Brave Gus back on duty for owner Emma
Our emergency vets and vet nurses have been hailed as heroes for saving the life of a guide dog who collapsed after a day in the garden.
Blind teacher Emma McCrossan feared she would lose her beloved black Labrador Gus when his temperature soared to 44C.
Emma, 40, who runs a special needs service at a Bedfordshire secondary school, said it would have been a crushing blow not just to lose her closest companion, but also the independence and freedom Gus provides her with.
She heaped praise on the Vets Now staff in Doncaster who worked tirelessly to save Gus’ life and help her cope with the awful prospect of losing him.
“Losing a guide dog is like losing your best friend and your eyesight all in one blow,” Emma said. “So when we were told that Gus might not be OK it was like saying: ‘Your world is about to end’.”
Gus was taken ill when Emma was visiting friends in Doncaster for the weekend. After a relaxing day in the garden, events took a dramatic turn when he suddenly became seriously ill.
Emma said: “Gus was fine all day, in and out of the garden, then out of nowhere, on the Saturday evening, he became very ill. He stood up and was sick and was shaking and clearly very distressed.
“My friend Tessa contacted Vets Now and then we had a horrendous car journey to the clinic. When we arrived the staff had to come and get him out of the car as I couldn’t get him off my lap — he was not in a good way.”
On arrival at the clinic, Gus was overheating to dangerous levels. and our vets and vet nurses worked tirelessly to cool him down.
“The staff were brilliant from the moment we got there,” Emma said. “They got to work straight away. I asked if it might be fatal and they said it was very serious because he was so unwell and his temperature had shot up — I think it got up to 44C — and I have since been told that dogs die at that temperature.
“I was at the vets for a couple of hours and they were incredible, including the receptionist who was bringing us cups of tea and tissues as I was in a bit of a state. I think it was very much touch and go about whether Gus would survive. I remember phoning at 4am to see how he was because I couldn’t sleep.
“My last dog, Isaac, had to retire urgently and I had to use a white stick until I got Gus and I didn’t want to go through that again.”
Emma McCrossan Gus' owner
"I was at the vets for a couple of hours and they were incredible, including the receptionist who was bringing us cups of tea and tissues as I was in a bit of a state."
Gus spent five days at the vets, under close observation, and it was another a week and a half before he was given the all-clear to return to his duties as Emma’s guide dog.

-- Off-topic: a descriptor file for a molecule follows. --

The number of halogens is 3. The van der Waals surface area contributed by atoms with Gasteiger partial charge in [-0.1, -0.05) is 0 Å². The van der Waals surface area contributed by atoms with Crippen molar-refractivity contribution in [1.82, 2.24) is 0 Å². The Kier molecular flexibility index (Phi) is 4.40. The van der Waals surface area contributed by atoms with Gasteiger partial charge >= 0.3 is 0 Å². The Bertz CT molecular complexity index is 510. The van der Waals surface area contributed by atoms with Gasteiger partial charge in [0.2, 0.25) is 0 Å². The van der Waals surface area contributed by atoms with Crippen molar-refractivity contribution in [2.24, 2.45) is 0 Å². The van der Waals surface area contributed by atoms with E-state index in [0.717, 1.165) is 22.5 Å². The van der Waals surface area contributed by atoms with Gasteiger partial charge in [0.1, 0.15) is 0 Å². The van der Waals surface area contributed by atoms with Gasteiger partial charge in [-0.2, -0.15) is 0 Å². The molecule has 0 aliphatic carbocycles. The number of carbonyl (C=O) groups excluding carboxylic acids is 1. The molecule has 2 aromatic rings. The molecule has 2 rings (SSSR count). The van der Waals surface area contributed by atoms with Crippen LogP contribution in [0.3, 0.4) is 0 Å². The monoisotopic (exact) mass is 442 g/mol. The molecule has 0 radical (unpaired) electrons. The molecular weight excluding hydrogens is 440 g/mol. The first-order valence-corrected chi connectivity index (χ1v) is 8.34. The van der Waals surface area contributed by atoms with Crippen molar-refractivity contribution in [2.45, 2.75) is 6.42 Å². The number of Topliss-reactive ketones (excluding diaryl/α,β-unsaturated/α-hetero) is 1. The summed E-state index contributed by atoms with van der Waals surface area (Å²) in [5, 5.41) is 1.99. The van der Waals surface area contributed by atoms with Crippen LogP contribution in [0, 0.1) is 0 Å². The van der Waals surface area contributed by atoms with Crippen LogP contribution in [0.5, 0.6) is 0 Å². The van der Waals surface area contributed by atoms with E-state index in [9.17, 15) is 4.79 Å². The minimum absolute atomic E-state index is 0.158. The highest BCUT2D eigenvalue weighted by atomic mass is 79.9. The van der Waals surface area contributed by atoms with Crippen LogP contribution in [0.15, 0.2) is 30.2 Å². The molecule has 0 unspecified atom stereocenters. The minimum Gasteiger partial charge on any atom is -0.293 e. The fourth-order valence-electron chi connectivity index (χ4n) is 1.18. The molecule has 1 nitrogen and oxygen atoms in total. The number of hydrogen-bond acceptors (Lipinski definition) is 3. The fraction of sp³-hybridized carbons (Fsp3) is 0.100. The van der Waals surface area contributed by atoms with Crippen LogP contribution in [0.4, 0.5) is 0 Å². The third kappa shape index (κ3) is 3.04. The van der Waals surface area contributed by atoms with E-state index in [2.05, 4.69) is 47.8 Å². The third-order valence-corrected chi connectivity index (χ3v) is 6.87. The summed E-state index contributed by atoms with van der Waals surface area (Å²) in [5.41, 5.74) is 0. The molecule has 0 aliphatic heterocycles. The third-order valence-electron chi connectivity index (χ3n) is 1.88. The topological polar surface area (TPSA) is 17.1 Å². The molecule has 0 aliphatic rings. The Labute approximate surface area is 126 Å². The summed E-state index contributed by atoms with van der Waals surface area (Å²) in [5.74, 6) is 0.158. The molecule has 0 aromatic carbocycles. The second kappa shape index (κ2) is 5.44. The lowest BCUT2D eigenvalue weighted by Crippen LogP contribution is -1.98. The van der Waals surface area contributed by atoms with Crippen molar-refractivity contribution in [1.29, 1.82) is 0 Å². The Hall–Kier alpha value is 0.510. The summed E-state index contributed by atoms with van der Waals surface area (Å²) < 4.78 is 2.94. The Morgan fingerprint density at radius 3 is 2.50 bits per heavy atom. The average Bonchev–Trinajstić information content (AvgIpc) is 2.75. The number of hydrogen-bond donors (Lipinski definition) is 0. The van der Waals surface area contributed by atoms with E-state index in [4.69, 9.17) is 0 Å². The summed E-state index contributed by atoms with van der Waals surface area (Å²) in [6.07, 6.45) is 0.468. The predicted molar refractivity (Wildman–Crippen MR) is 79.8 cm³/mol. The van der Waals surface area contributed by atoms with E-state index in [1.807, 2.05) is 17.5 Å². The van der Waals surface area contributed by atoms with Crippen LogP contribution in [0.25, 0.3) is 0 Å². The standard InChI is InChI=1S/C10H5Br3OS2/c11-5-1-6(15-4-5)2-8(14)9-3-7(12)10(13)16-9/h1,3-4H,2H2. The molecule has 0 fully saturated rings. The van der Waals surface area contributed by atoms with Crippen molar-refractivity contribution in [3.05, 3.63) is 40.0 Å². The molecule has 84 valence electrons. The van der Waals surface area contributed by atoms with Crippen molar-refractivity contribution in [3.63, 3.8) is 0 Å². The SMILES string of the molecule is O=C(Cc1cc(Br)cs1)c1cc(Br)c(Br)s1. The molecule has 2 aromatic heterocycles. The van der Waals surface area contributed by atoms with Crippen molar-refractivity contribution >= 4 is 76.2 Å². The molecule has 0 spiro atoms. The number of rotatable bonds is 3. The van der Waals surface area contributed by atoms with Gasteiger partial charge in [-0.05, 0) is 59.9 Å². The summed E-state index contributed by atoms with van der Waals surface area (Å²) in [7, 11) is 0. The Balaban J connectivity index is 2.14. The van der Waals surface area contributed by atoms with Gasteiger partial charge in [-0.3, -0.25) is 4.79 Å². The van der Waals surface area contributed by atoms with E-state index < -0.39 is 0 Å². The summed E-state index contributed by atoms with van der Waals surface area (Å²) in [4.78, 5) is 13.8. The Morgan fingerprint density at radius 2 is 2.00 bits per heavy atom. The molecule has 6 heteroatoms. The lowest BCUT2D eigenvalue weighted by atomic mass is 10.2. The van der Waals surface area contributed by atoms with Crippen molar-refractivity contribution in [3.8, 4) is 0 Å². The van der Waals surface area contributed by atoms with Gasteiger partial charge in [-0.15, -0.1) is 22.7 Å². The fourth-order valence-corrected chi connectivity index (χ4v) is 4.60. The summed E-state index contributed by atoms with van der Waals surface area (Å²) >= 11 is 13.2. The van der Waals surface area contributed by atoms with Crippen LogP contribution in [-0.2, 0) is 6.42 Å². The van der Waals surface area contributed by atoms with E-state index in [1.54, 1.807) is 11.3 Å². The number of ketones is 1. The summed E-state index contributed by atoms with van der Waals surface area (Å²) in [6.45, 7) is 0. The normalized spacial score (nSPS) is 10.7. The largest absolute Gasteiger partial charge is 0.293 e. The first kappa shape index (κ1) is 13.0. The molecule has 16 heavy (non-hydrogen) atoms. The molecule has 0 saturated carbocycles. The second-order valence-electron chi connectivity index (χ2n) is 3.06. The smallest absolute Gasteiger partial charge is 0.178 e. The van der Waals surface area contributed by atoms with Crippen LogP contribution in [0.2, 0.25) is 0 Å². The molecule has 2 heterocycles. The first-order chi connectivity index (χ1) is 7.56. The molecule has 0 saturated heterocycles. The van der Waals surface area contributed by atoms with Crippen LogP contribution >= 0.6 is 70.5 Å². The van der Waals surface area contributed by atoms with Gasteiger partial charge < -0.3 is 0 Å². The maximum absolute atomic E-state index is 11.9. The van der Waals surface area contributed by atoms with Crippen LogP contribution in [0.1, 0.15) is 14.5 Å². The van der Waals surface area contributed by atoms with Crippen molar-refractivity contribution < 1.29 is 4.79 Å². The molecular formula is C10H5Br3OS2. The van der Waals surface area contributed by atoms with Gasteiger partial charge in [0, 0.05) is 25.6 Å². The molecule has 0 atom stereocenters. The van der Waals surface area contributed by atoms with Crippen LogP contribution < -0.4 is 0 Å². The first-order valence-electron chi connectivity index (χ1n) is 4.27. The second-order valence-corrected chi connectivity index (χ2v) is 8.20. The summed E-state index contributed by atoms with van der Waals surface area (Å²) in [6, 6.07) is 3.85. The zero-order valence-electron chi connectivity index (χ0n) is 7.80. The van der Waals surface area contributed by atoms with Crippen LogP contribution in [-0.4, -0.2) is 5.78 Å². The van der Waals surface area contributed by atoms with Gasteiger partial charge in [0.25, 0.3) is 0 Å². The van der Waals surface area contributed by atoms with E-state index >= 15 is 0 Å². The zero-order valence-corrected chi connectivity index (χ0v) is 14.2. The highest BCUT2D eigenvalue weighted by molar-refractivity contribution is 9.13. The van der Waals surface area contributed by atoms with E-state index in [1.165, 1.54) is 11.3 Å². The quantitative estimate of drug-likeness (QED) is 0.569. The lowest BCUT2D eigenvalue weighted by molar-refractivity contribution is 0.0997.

That meant that Emma, who has a genetic degenerative eye condition called Dominant Optic Atrophy, had to go back to using a white stick for more than two weeks.
Emma, who is married to Simon and lives in Bedford, has been registered blind since 2008 and says that the support of Gus and Isaac before him has been “life-changing”. Last year she ran the London Marathon to raise money for Guide Dogs for the Blind.
Laura Playforth, professional standards director at Vets Now, said: “Gus was in a critical condition when he was rushed into the clinic so our vets and vet nurses had to act fast to bring down his temperature and stabilise him.
“His case demonstrates just how important it is for pets to receive urgent treatment if they’re displaying any signs of heat stroke or poisoning. It’s great to hear Gus is back to full strength as he was a fantastic dog and a star patient.”
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Andrew Dodgson, head of mobility services for Guide Dogs in Herts, Beds and Essex, also praised Vets Now for the help staff had given Gus: “A guide dog is not only a visually impaired person’s best friend, they are the key to their independence and freedom. We are grateful to the hard-working vets and staff who nursed Gus back to health.”
The Vets Now clinic in Doncaster — where Gus received treatment — was recently rated as “outstanding” in the delivery of emergency and critical care by the Royal College of Veterinary Surgeons.
It’s one of 60 Vets Now clinics and pet emergency hospitals across the UK that are open through the night, seven-days-a-week, and day and night on weekends and bank holidays, to treat any pet emergencies that may occur.
All of Vets Now’s premises have a vet and vet nurse on site at all times.